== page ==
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June is National Pet Preparedness Month

Everyone is so excited when summer begins with days at the dog park and weekends at the lake, but eventually there come other, not-so-fun weather conditions. These can include flooding, tornadoes, wildfires and hurricanes. Luckily as a reminder, June is National Pet Preparedness Month, giving pet parents a nudge to put plans together in case of an emergency or natural disaster. 

One of the most important things to get done is to get a pet the proper identification. Make sure all tags have the correct address or phone numbers so that if a pet gets lost, their parent can easily be found. The same goes for microchips. Another helpful tip is to include information such as whether they need medication on their tag to help emergency personnel know what type of care they need while they work on reconnecting pet and parent. 

In areas that are prone to any type of natural disaster, pet parents should find a safe place outside of the area where they can take their pets. It doesn’t matter where the safe place is, at a friends home or a family members, or a pet friendly hotel. A good idea is to have a list of options and contact numbers for planned safe locations. Even if it’s for a short time or a minor issue, if it’s too hot or cold for a pet parent to stay at their home, it’s the same for their pets. Don’t leave them behind! In a situation when the pet parent isn’t home when disaster strikes, have a plan in place with a neighbor, friend or family member who can come to the home and take the pet to either to their place, or a designated safe location.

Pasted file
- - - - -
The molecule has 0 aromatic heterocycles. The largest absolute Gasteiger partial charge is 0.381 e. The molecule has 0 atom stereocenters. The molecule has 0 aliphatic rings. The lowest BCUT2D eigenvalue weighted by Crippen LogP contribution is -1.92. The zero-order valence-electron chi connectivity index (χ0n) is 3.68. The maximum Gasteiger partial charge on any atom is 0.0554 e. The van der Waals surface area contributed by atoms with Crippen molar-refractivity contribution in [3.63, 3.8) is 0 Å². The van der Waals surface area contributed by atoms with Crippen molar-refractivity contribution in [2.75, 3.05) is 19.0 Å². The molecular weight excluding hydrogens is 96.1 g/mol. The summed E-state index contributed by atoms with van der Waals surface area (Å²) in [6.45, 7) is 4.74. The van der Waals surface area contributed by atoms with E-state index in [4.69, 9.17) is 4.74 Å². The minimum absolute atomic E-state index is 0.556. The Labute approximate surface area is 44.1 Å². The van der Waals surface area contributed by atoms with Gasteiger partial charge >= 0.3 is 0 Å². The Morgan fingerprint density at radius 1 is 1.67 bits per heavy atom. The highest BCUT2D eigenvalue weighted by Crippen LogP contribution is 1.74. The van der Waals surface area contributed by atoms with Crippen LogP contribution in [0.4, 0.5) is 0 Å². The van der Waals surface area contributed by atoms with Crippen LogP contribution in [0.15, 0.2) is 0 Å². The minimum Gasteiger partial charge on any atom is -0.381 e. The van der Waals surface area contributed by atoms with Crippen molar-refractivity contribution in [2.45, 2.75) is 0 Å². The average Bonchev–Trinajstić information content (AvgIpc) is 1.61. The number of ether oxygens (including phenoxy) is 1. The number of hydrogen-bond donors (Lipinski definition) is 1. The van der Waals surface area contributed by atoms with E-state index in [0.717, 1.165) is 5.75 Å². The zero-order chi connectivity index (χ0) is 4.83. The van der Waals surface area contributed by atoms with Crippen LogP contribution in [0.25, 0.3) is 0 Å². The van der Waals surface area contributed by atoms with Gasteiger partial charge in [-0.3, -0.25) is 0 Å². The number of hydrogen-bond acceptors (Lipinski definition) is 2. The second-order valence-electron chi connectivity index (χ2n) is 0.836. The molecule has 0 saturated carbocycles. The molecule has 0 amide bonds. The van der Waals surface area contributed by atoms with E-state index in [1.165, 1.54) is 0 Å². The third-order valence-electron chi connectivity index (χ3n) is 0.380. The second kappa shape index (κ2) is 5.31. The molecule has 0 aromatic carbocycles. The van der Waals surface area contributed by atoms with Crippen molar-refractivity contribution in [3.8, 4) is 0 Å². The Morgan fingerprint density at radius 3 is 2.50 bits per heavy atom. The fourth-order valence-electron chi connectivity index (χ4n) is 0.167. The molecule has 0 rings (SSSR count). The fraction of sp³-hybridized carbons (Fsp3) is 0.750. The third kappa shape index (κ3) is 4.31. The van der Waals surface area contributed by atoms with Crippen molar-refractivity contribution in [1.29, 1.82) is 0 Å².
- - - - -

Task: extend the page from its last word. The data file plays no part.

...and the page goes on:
Natural disasters are scary for everyone, but especially for pets because they don’t understand what is going on. In the craziness of running around or evacuating, things can easily be forgotten. That’s why it’s a good idea to put together an emergency kit that includes everything a pet parent will need to take care of their pet for a few days. The kit should include bowls, food, bottles of water, a leash and/or harness, extra medications, first aid kit, treats, and maybe a toy or something to keep them calm. If evacuation does occur, keep a pet on a leash at all times while outside. The area may be unfamiliar to the pet, with many different smells and sounds. If they get away, they could easily head back to the area that their parent had just left. 

Having a plan in place is better than no plan at all! By being prepared, both pets and their parents can enjoy the summer, stay safe, and most importantly, stay together.